HUD and CPSC Issue Guidance on Identifying Problem Drywall in Homes

September 11, 2012

HUD No. 10-020
HUD Contact: Shantae Goodloe, (202) 708-0685
http://www.hud.gov/news/index.cfm
CPSC Media Contact: Patty Davis, (301) 504-7908
FOR RELEASE
Thursday, January 28, 2010



Guidance will help property owners and contractors determine whether home has problem drywall

The U.S. Department of Housing and Urban Development and the U.S. Consumer Product Safety Commission (CPSC) today issued guidance on how to identify the presence of metal corrosion, as well as other indicators of problem drywall in homes. The guidance takes into account visual signs of metal corrosion, evidence of drywall installation in the relevant time period, and the identification of other corroborating evidence or characteristics.

 

HUD and CPSC’s two-step guidance requires a visual inspection that must show blackening of copper electrical wiring and/or air conditioning evaporator coils; and the installation of new drywall (for new construction or renovations) between 2001 and 2008. To view the full text of this guidance, visit HUD’s website or CPSC’s website (both documents PDF).

 

The guidance also describes obtaining additional corroborating evidence of problem drywall, since it is possible that corrosion of metal in homes can occur for other reasons. For example, homes with new drywall installed between 2005 and 2008 (and the significant increase in imported problem drywall due in part to Hurricanes Katrina and Rita) must meet at least two additional criteria related to: the chemical analysis of metal corrosion in the home; elemental markers in the drywall; markings on the drywall; or specific chemical emissions from the drywall. Homes with new drywall installed between 2001 and 2004 must meet a total of at least four of those criteria. Collecting evidence of these corroborating conditions may require professional assistance and analysis.

 

“Families have the right to know if their homes contain problem drywall so they can begin the process of doing needed repairs,” said Jon Gant, Director of HUD’s Office of Healthy Homes and Lead Hazard Control. “This guidance offers homeowners, contractors and state and local authorities a course of action for knowing if they’re dealing with problem drywall or not.”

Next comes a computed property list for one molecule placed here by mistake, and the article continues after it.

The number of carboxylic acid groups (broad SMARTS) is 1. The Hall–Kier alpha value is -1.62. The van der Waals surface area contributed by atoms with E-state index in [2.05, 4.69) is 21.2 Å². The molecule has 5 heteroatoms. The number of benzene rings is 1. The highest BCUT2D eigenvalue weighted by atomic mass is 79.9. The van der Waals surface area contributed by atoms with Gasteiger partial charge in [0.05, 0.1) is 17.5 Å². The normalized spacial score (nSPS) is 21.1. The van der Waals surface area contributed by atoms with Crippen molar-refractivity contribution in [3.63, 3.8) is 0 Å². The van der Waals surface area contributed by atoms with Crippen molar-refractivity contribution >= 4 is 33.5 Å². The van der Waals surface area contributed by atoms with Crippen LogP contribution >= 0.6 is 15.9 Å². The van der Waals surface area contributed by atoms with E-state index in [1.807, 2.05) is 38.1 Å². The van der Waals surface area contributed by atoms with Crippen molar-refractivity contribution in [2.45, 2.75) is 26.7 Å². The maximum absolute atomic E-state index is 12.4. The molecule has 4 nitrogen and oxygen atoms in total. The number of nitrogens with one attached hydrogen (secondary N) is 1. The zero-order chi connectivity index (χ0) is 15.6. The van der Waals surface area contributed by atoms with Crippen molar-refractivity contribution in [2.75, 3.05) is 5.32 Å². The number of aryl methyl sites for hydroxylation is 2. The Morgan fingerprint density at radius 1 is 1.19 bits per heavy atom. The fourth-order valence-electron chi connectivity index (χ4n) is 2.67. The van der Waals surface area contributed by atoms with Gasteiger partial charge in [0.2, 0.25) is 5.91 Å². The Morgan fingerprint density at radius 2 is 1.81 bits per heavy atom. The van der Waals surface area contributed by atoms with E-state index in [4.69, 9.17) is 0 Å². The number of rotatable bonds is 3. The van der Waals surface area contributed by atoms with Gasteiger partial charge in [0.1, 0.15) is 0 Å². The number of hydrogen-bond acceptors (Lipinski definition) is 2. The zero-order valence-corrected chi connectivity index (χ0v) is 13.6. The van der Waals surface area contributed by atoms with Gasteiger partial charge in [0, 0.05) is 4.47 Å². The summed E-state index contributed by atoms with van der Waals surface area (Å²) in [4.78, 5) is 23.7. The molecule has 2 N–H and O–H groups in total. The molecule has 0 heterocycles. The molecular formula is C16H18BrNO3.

“We are moving forward to help families who are suffering from problem drywall in their homes. We are committed to helping them, and we will continue to rely on solid science to identify the specific causes and remedies for problem drywall,” said CPSC Chairman Inez Tenenbaum.

 

This preliminary identification guidance developed by the Federal Interagency Task Force on Problem Drywall is based primarily on the presence of metal corrosion in homes as well as other indicators of problem drywall. Additional analysis will continue to validate these methods and the identification guidance may be modified as necessary.

 

FHA-insured families experiencing problems associated with problem drywall may be eligible for assistance to help them rehabilitate their properties. HUD’s Community Development Block Grant (CDBG) Program may also be a resource to help local communities combat the problem.

 

Homeowners who believe they may have problem drywall should immediately report to CPSC by calling 800-638-2772 or logging on to www.cpsc.gov/cgibin/drywall.aspx. Hearing- or speech-challenged individuals may access the phone number through TTY by calling the toll-free Federal Relay Service at 800-877-8339.